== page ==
Identity tells a fictionalized story of a family ripped apart by conflicting loyalties during the time of the Chinese civil war, sending some members into exile.  As such, it is divided into three movements, each of which tells a different part of the story: Peaceful times, conflict, victory, exile, remembrance. The versatility of the guzheng comes into play, as it alternately represents the pastoral beauty of the Chinese landscape, the harsh realities of war and the loneliness and despair that come from separation. Nostalgia, longing and resolution are all conveyed by its tone and timbre. Ultimately, the piece seems to say, even though civil war divides a people along political and philosophical lines, at heart they retain a common identity that survives and perhaps points the way toward reconciliation.

As noted earlier, when Ilya Levinson first approached writing a klezmer piece for orchestra, he immediately thought of the form of a rhapsody, something like Rhapsody in Blue or the Romanian Rhapsody. Thus, it seems only fitting that we close the Identities concert with George Enescu’s most famous piece. Enescu himself was a concert violinist as well as a composer and conductor. He was a bit of a prodigy, graduating from the Vienna Conservatory at the age of 13, continuing on to study in Paris. His compositions were influenced by Romanian folk music, and he was a champion of other Romanian composers. Enescu’s musical curiosity went beyond mere provincialism, though, and included Balinese gamelan and Indian music.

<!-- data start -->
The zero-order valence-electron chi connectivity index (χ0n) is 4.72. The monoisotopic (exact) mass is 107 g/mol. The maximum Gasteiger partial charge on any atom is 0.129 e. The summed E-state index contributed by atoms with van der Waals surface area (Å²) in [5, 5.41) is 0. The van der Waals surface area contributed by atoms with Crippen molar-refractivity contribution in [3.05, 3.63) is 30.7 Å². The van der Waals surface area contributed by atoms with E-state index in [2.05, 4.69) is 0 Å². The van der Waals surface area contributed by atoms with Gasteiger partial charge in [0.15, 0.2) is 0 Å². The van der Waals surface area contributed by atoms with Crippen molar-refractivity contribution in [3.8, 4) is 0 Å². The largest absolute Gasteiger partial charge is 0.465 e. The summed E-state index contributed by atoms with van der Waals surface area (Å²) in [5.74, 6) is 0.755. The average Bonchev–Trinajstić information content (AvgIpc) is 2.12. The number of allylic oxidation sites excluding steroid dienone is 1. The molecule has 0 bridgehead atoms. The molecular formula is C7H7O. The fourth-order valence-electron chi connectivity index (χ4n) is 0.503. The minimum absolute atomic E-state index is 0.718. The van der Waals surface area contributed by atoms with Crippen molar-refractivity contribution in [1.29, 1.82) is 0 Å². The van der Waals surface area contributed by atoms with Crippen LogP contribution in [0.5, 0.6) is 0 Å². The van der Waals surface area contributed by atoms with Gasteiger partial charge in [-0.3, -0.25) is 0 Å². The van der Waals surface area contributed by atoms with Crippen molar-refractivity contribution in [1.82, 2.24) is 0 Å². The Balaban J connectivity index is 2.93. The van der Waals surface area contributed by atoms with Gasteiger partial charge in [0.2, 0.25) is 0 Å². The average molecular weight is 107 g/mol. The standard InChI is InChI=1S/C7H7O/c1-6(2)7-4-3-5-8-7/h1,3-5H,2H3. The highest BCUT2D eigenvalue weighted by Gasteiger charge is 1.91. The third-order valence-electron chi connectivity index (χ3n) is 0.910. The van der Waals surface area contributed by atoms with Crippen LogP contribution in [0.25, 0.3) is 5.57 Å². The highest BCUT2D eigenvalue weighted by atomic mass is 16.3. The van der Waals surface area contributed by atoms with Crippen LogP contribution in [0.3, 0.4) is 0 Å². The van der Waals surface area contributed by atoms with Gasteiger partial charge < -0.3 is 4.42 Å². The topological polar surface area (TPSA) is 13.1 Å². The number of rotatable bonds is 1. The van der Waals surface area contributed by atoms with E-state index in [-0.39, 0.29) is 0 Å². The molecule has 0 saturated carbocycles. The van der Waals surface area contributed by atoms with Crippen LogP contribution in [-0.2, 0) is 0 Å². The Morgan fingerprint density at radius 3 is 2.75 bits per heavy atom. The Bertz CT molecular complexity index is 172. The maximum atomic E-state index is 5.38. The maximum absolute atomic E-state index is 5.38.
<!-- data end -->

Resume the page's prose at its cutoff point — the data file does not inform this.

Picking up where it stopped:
The Romanian Rhapsody No. 1 is the better known of the two he wrote, and he is said to have remarked that it “was just a few tunes thrown together without thinking about it". Though this is an incredible understatement of modesty, that model helped Levinson write Klezmer Rhapsody, based as it is on several traditional klezmer song forms, all of which are short in length. At any rate, Enescu completed the first rhapsody in 1901 at the age of 19. It is ebullient and outgoing, as is fitting for a work that takes its starting point with a folk song whose English translation is "I have a coin, and I want a drink".

This lighthearted work is perhaps the best way to close an evening which, while providing superb and often exhilarating entertainment, also gives us much to ponder about the sometimes tragic vagaries of history and the universal imperative to remain true to both ourselves and our heritage. Through this, we can draw strength from our own identities.